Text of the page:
Three books worth taking the time to read

Over the past two months I have read a few excellent books, which I recommend to you. Of the three, my top choice read is Jerry 10-2-601_8Bergman’s book “Hitler and  the Nazi Darwinian Worldview” (Joshua Press)

How the Nazi eugenic crusade for a superior race caused the greatest Holocaust in world history.

This book takes a fresh look at Germany’s most influential Nazi leaders, examining their backgrounds, education and convictions. It provides compelling evidence that the rising influence of Darwinism, eugenics and race theory in early twentieth-century society set the foundation for the Nazi pursuit of engineering a German “master race”—and exterminating European Jews, Gypsies, Blacks, most Slavs and the Christian religion in the ensuing madness of the Holocaust of World War II.

The effect of social Darwinism, eugenics and anti-Semitism, and their relative acceptance in the scientific and medical communities of Germany and many other countries worldwide, opened the door to mass murder, medical experimentation and military conquest. This title examines the roots of Nazi ideology and unmasks the Darwinian “survival of the fittest” theory behind it.

A review is found here

For a long time there has been speculation about Adolf Hitler’s alleged Jewish ancestry. On page 53 Bergman writes in regards to this:

Genetic research indicates the possibility that Hitler had Jewish background, which makes his inferiority concerns somewhat ironic. … Geneticists identified groups of genes called haplogroups that define populations. Hitler’s dominant haplogroup, E1b1b, is relatively rare in Western Europe, but between 50 to 80 per cent of North Africans share Hitler’s dominant group, which is especially prevalent among in (sic) the Berber tribes of Morocco, Algeria, Tunisia and Somalia. Hitler’s second most dominant haplogroup is the most common in Ashkenazi Jews.  “The findings are fascinating if you look at them in terms of the Nazi worldview, which ascribed such an extreme priority to notions of blood and race. This pure type of ‘superman’ and the [Nazi] breeding programs to perfect ‘purity’ were sheer fabrications.” (The author cites Haaretz Service, “DNA test reveal Hitler’s Jewish and African roots,” Jewish World (August 4, 2010): 1.) (emphasis added)

Continue reading

Giant molecular clouds

A look at uniformitarian assumptions in star formation

41P1BB52W1L._SX372_BO1,204,203,200_In almost any standard university astrophysics text you will find a chapter on star formation. Stars are alleged to have formed, and still do form, from giant clouds of molecular hydrogen gas. That is the standard party line. Thus it follows from standard big bang thinking that they were not created by the Creator on the fourth day of Creation week as outlined in Genesis 1, but naturally condensed out of gas (and dust) under the force of gravity only.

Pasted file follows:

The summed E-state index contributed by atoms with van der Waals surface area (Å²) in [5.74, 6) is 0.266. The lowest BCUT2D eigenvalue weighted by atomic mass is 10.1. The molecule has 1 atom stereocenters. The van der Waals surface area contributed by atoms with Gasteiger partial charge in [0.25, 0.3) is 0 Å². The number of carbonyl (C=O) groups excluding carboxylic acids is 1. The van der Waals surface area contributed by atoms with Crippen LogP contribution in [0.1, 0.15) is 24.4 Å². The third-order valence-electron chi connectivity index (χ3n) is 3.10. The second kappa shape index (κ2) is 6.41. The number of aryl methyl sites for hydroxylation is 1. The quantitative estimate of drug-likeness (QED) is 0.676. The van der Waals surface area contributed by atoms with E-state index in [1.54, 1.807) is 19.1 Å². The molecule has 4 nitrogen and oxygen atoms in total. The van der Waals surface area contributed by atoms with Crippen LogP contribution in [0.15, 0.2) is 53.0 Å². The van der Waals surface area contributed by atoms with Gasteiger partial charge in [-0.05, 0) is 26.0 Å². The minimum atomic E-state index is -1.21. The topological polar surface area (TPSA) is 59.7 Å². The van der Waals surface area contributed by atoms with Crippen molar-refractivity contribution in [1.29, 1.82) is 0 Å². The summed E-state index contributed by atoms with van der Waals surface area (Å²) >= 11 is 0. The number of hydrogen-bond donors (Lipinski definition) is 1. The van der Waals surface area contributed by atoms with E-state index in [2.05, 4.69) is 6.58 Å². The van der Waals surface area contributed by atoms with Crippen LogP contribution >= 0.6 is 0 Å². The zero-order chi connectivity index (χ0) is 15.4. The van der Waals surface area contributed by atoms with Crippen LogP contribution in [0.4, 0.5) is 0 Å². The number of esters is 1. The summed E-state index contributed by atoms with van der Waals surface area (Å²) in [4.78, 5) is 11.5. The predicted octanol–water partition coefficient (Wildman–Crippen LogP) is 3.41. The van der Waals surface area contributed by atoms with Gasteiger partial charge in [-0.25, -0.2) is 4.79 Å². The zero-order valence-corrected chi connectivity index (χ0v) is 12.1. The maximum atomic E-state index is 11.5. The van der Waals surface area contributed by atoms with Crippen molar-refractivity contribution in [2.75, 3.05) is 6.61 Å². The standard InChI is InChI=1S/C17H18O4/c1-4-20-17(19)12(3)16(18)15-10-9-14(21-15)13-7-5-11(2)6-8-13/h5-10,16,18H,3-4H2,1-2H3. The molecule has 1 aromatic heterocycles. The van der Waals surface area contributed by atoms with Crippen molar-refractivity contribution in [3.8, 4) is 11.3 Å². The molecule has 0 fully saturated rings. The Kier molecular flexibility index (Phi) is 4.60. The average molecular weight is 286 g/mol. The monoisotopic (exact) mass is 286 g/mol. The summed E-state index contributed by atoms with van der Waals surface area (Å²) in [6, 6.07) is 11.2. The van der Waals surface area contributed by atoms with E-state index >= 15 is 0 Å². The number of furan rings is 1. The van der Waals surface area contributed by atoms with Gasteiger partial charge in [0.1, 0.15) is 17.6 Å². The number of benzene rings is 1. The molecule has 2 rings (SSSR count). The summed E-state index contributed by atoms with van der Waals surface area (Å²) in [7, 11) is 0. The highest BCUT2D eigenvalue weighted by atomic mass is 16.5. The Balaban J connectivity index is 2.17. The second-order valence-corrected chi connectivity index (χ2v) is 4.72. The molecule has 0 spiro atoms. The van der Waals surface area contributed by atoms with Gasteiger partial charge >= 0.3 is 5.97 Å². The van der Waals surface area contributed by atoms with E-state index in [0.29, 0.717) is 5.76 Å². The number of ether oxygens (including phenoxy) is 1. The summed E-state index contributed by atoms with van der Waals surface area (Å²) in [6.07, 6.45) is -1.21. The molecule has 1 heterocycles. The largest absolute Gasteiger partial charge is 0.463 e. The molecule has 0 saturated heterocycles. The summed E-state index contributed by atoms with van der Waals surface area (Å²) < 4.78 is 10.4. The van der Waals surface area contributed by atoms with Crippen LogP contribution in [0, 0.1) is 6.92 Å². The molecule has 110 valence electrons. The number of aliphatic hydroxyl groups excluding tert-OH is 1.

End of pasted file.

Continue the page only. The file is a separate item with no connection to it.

Nowadays you can read about dark matter as the seeds of the formation of galaxies and hence stars.1  But dark matter is still just a hypothetical substance. So how does star formation stack up without invoking such stuff? What physics can explain the alleged collapse of giant molecular clouds (GMC) to form stars? What were/are the typical explanations for star formation when dark matter was/is not assumed? And what unprovable uniformitarian assumptions are required?

To discover the answer to these questions I went to (and hence I quote extensively from) a standard 1996 first year university astrophysics text “An Introduction to Modern Astrophysics” (1st Edition) by Carroll & Ostlie,hereafter referred to as Carroll & Ostlie. I also looked at what the authors might have added in terms of overcoming some of the problems for star formation, a decade later, in their 2nd Edition, and found no substantive improvements.3,4

Carroll & Ostlie write:

“In some sense the evolution of a star is cyclic. It is born out of gas and dust that exists between the stars, known as the interstellar medium (ISM).”5 (emphasis in original)

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A student’s understanding of the ASC model

A graduate student at my university, contacted me recently about the biblical creationist starlight-travel-time problem.  He said that he had attended a lecture on the recent detection of gravitational waves, where the professor had mentioned that the source of the binary black hole collision event occurred some 1.3 billion years ago. The issue has made him contemplate how that time scale fits with the biblical time scale of an approximately 6000 year old universe.